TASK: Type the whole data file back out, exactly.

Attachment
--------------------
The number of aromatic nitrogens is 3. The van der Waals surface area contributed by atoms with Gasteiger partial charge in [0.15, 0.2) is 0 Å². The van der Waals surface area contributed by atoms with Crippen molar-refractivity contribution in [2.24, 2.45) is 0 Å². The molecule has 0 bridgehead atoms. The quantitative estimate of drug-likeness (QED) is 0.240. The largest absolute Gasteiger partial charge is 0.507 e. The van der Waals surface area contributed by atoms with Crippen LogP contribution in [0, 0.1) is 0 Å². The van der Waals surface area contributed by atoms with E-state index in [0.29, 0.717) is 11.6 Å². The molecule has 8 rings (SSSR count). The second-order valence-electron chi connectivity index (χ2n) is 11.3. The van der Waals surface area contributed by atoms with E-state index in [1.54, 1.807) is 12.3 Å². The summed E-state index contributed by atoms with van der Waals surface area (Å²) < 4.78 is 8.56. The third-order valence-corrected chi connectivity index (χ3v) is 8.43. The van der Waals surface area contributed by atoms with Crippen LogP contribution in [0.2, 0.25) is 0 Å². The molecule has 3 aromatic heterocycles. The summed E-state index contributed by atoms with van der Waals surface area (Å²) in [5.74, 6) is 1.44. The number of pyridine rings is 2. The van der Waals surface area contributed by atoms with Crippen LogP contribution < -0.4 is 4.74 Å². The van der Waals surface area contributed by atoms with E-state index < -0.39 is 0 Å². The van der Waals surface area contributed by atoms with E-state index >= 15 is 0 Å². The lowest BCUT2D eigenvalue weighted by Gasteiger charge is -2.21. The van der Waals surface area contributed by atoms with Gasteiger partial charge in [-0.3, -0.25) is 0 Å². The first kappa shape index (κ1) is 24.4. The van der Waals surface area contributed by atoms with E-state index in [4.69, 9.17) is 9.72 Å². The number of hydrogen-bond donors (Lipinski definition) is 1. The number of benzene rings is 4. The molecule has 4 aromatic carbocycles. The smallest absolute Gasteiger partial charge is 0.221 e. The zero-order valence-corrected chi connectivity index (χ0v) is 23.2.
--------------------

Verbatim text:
The number of aromatic nitrogens is 3. The van der Waals surface area contributed by atoms with Gasteiger partial charge in [0.15, 0.2) is 0 Å². The van der Waals surface area contributed by atoms with Crippen molar-refractivity contribution in [2.24, 2.45) is 0 Å². The molecule has 0 bridgehead atoms. The quantitative estimate of drug-likeness (QED) is 0.240. The largest absolute Gasteiger partial charge is 0.507 e. The van der Waals surface area contributed by atoms with Crippen LogP contribution in [0, 0.1) is 0 Å². The van der Waals surface area contributed by atoms with E-state index in [0.29, 0.717) is 11.6 Å². The molecule has 8 rings (SSSR count). The second-order valence-electron chi connectivity index (χ2n) is 11.3. The van der Waals surface area contributed by atoms with E-state index in [1.54, 1.807) is 12.3 Å². The summed E-state index contributed by atoms with van der Waals surface area (Å²) < 4.78 is 8.56. The third-order valence-corrected chi connectivity index (χ3v) is 8.43. The van der Waals surface area contributed by atoms with Crippen LogP contribution in [0.2, 0.25) is 0 Å². The molecule has 3 aromatic heterocycles. The summed E-state index contributed by atoms with van der Waals surface area (Å²) in [5.74, 6) is 1.44. The number of pyridine rings is 2. The van der Waals surface area contributed by atoms with Crippen LogP contribution < -0.4 is 4.74 Å². The van der Waals surface area contributed by atoms with E-state index < -0.39 is 0 Å². The van der Waals surface area contributed by atoms with E-state index >= 15 is 0 Å². The lowest BCUT2D eigenvalue weighted by Gasteiger charge is -2.21. The van der Waals surface area contributed by atoms with Gasteiger partial charge in [-0.3, -0.25) is 0 Å². The first kappa shape index (κ1) is 24.4. The van der Waals surface area contributed by atoms with E-state index in [4.69, 9.17) is 9.72 Å². The number of hydrogen-bond donors (Lipinski definition) is 1. The number of benzene rings is 4. The molecule has 4 aromatic carbocycles. The smallest absolute Gasteiger partial charge is 0.221 e. The zero-order valence-corrected chi connectivity index (χ0v) is 23.2.